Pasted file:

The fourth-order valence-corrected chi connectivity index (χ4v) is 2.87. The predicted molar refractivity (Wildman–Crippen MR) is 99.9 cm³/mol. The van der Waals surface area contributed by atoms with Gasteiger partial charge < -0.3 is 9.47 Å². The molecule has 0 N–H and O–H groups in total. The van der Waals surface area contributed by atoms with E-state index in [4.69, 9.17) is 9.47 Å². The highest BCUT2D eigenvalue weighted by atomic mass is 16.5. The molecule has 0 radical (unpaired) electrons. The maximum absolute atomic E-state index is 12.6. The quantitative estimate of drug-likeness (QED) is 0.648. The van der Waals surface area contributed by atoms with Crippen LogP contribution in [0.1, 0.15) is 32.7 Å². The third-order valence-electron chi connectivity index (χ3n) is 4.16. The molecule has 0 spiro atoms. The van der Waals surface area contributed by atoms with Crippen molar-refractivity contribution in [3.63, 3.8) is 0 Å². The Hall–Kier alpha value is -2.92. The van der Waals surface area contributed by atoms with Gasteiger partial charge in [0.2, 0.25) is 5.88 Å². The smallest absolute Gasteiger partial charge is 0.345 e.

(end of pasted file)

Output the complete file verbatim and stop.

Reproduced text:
The fourth-order valence-corrected chi connectivity index (χ4v) is 2.87. The predicted molar refractivity (Wildman–Crippen MR) is 99.9 cm³/mol. The van der Waals surface area contributed by atoms with Gasteiger partial charge < -0.3 is 9.47 Å². The molecule has 0 N–H and O–H groups in total. The van der Waals surface area contributed by atoms with E-state index in [4.69, 9.17) is 9.47 Å². The highest BCUT2D eigenvalue weighted by atomic mass is 16.5. The molecule has 0 radical (unpaired) electrons. The maximum absolute atomic E-state index is 12.6. The quantitative estimate of drug-likeness (QED) is 0.648. The van der Waals surface area contributed by atoms with Crippen LogP contribution in [0.1, 0.15) is 32.7 Å². The third-order valence-electron chi connectivity index (χ3n) is 4.16. The molecule has 0 spiro atoms. The van der Waals surface area contributed by atoms with Crippen molar-refractivity contribution in [3.63, 3.8) is 0 Å². The Hall–Kier alpha value is -2.92. The van der Waals surface area contributed by atoms with Gasteiger partial charge in [0.2, 0.25) is 5.88 Å². The smallest absolute Gasteiger partial charge is 0.345 e.